Recently I heard an interview of famed cellist Yo Yo Ma by Tavis Smiley talking about his musical collection, Playlist Without Borders. During the dialogue Yo Yo actually turned the tables and asked Tavis an interview question. As I recall, it was something like: “Imagine you’re at the end of your life – what are you most jazzed about that’s unfolded between now and then?”
Tavis gave what I consider the Healthy Brain-Connected-to-Heart Answer: “I’ve continued to work on myself to increasingly express kindness, empathy and love in the world.”
To my mind, this is essentially the mark of an increasingly healthy, integrated brain. This is where we are all ideally going to end up neurologically-speaking, if we play our playlist right. And believe it or not, neuroscience has a pretty good idea of the integrative circuitry that needs to increase in size and connectivity, and pretty much where that increasing bandwidth and deepening connectivity needs to unfold.
Much like the fiber network for the Internet has been built out, our fiber network needs to be expanded between the emotional, limbic structures buried deep in the brain, and the prefrontal parts. That would be at the “Third Eye” area of Bindi fame, right in the middle of your forehead. In order for that area to become “certified for occupancy,” an interesting shift needs to take place. That shift is documented in this research by Judson Brewer and his colleagues at Yale.
Here’s the way it seems to work, self-centered thinking and self-referenced concerns are mostly associated with the rear areas of the cingulate cortex firing electro-chemical action potentials and lighting up the posterior part of the cingulate cortex (or PCC).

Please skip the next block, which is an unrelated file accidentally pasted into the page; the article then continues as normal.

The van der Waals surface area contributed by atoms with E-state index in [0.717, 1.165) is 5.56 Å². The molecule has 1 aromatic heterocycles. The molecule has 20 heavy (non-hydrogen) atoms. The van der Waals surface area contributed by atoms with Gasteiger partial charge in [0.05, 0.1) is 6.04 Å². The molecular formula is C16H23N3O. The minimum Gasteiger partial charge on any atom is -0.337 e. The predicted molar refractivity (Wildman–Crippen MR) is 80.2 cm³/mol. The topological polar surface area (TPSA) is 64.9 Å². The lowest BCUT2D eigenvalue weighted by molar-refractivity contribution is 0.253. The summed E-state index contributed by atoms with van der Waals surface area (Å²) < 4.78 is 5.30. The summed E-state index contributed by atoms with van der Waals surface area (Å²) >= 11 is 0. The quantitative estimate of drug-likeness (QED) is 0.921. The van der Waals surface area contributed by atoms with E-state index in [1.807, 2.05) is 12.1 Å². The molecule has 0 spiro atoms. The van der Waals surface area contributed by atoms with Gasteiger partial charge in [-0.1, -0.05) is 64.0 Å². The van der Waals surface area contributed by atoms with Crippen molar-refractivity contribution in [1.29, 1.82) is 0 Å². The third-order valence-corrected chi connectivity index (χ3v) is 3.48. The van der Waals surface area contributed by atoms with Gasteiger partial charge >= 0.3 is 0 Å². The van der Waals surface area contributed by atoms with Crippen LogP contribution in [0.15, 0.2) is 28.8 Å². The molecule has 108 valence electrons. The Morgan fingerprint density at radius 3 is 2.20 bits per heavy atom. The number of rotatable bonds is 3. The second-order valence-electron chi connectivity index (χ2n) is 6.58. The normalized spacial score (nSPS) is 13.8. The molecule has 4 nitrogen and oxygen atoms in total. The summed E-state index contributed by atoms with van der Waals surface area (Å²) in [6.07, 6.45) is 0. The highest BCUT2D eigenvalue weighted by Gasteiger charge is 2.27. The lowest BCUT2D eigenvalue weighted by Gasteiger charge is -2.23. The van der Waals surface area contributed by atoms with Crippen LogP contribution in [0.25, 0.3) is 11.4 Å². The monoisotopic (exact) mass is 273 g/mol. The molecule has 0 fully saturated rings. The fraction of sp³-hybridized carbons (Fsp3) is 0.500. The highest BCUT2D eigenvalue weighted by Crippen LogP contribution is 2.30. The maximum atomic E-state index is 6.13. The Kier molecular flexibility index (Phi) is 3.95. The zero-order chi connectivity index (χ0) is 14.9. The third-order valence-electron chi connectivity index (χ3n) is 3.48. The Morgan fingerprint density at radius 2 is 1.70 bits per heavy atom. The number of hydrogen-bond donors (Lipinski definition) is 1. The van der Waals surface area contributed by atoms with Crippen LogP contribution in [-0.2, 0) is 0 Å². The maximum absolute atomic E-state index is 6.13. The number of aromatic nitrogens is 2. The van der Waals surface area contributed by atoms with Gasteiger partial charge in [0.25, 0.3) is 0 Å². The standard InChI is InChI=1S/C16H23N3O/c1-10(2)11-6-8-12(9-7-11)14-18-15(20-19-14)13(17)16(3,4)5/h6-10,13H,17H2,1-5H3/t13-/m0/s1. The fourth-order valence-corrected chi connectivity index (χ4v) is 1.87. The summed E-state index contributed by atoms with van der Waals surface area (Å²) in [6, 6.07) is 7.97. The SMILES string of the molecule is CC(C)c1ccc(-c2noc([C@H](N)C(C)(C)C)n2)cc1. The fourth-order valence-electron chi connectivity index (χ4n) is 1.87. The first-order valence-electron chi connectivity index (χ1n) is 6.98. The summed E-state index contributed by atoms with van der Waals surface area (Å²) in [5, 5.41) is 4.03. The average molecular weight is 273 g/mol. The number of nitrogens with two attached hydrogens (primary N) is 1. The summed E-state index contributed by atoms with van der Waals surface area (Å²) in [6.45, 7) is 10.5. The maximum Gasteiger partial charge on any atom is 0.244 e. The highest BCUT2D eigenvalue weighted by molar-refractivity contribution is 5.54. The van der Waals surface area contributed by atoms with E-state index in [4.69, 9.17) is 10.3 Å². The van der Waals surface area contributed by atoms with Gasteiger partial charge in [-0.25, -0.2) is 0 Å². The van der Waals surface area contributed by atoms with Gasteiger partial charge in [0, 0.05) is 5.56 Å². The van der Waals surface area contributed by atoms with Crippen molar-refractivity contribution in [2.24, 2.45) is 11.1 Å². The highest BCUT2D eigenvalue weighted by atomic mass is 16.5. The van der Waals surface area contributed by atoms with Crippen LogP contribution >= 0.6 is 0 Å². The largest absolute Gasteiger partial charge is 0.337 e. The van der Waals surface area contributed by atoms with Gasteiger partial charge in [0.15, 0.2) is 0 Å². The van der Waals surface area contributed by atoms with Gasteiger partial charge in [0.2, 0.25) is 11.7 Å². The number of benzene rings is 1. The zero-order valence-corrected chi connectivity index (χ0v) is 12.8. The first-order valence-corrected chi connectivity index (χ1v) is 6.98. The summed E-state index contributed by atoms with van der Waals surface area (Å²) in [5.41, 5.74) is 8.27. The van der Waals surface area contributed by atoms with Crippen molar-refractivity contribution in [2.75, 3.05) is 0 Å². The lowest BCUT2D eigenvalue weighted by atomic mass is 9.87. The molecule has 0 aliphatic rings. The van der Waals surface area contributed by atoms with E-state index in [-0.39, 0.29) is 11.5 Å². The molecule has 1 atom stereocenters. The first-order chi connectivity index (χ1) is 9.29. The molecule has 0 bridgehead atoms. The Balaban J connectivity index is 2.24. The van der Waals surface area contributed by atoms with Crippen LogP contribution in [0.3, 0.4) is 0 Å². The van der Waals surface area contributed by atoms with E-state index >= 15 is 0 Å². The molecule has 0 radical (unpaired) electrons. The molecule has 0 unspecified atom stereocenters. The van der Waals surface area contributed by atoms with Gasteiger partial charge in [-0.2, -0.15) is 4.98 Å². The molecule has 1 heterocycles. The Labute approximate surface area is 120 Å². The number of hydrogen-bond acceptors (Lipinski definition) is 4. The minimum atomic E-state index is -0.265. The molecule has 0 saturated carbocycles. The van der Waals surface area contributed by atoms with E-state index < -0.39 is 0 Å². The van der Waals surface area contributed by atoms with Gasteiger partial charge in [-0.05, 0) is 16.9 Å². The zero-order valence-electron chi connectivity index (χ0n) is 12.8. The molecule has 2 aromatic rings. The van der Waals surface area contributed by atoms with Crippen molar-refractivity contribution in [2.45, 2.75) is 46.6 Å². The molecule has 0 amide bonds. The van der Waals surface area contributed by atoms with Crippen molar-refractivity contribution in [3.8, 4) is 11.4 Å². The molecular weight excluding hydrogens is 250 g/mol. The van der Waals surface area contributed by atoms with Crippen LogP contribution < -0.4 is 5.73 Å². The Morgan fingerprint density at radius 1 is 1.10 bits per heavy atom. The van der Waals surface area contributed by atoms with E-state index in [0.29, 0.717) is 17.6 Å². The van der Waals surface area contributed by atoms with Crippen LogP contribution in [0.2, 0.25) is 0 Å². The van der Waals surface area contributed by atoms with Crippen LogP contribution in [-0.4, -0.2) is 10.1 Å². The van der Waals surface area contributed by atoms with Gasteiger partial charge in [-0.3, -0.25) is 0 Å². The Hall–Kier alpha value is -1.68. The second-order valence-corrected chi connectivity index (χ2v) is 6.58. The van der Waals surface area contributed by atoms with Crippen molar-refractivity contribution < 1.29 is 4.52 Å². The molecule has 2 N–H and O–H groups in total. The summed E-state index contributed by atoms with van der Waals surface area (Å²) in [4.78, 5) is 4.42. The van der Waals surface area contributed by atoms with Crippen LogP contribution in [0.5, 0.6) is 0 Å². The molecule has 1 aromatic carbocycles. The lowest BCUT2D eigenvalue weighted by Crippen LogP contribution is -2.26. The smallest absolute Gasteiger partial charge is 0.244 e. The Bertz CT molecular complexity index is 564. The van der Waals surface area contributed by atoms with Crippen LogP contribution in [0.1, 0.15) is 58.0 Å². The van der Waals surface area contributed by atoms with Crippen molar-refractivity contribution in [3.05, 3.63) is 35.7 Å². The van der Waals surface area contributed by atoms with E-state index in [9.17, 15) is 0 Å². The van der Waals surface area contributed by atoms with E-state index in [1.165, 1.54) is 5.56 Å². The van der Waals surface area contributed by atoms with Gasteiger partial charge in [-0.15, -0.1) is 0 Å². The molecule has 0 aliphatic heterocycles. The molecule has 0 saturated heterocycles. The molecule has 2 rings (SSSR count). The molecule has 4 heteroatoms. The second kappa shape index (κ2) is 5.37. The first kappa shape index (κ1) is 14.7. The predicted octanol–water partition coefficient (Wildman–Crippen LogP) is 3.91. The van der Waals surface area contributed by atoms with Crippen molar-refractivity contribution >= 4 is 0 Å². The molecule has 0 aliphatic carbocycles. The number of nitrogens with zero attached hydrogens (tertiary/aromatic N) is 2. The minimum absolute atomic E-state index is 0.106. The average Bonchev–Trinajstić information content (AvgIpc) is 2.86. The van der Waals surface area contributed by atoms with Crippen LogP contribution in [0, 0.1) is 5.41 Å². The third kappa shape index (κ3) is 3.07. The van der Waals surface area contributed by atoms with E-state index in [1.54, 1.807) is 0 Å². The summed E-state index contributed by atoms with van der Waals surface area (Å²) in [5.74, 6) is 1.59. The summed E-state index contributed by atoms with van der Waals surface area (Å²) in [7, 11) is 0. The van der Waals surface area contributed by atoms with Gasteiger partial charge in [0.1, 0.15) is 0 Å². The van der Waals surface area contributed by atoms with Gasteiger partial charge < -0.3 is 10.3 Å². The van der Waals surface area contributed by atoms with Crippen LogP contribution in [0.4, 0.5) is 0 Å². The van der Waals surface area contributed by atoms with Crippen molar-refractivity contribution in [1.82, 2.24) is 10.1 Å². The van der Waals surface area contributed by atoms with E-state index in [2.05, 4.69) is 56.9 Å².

This bridging area is far removed from the Bindi area (the PreFrontal Cortex or PFC), consequently Von Economo neurons, some of the neurons with the longest wires (axons) extending from Cell Central, aren’t sufficiently long enough to make it all the way to the PFC. They come up way short.
What’s required instead is wiring from the bridge circuitry in the front of the Cingulate Cortex (the Anterior Cingulate Cortex or ACC) be built out. What’s necessary to build that area out? Well, the evidence isn’t fully in, but preliminary results show the Resonance Circuitry between the Limbic Structures through the ACC over to the PFC lights up most strongly when … we’re most focused on being a help to other people. If you’ve been reading this column for awhile, you know that I’ve been preaching the research news that altruism grows the brain in beneficial ways for several years now. And we’re beginning to finally understand precisely how this works to change the brain.
But you don’t have to take my word for it, go out into your own community and do something kind for someone else. Pay attention to how you feel, especially after the initial waves of anxiety subside. I’m guessing the massive hits of dopamine bathing your reward centers will be all the “scientific” validation you’ll need.
Top Five Regrets of the Dying